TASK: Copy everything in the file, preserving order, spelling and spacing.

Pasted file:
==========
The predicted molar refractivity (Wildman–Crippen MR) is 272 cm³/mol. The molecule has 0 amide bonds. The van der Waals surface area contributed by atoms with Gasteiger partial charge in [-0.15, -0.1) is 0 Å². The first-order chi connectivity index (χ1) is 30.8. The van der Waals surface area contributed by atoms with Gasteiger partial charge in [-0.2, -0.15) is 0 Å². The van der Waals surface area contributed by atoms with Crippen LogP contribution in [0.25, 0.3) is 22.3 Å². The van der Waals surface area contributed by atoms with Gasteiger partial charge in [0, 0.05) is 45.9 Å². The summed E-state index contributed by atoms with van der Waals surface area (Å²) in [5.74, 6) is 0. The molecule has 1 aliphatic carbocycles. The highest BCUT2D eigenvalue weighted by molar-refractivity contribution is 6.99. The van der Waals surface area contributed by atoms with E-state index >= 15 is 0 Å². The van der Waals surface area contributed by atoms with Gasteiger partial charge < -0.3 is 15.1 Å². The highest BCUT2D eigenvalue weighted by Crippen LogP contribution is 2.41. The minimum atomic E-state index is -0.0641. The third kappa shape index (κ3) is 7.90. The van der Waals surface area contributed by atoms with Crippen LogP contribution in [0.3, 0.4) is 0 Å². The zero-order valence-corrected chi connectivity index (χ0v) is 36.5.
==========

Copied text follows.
The predicted molar refractivity (Wildman–Crippen MR) is 272 cm³/mol. The molecule has 0 amide bonds. The van der Waals surface area contributed by atoms with Gasteiger partial charge in [-0.15, -0.1) is 0 Å². The first-order chi connectivity index (χ1) is 30.8. The van der Waals surface area contributed by atoms with Gasteiger partial charge in [-0.2, -0.15) is 0 Å². The van der Waals surface area contributed by atoms with Crippen LogP contribution in [0.25, 0.3) is 22.3 Å². The van der Waals surface area contributed by atoms with Gasteiger partial charge in [0, 0.05) is 45.9 Å². The summed E-state index contributed by atoms with van der Waals surface area (Å²) in [5.74, 6) is 0. The molecule has 1 aliphatic carbocycles. The highest BCUT2D eigenvalue weighted by molar-refractivity contribution is 6.99. The van der Waals surface area contributed by atoms with E-state index >= 15 is 0 Å². The van der Waals surface area contributed by atoms with Gasteiger partial charge < -0.3 is 15.1 Å². The highest BCUT2D eigenvalue weighted by Crippen LogP contribution is 2.41. The minimum atomic E-state index is -0.0641. The third kappa shape index (κ3) is 7.90. The van der Waals surface area contributed by atoms with Crippen LogP contribution in [0.3, 0.4) is 0 Å². The zero-order valence-corrected chi connectivity index (χ0v) is 36.5.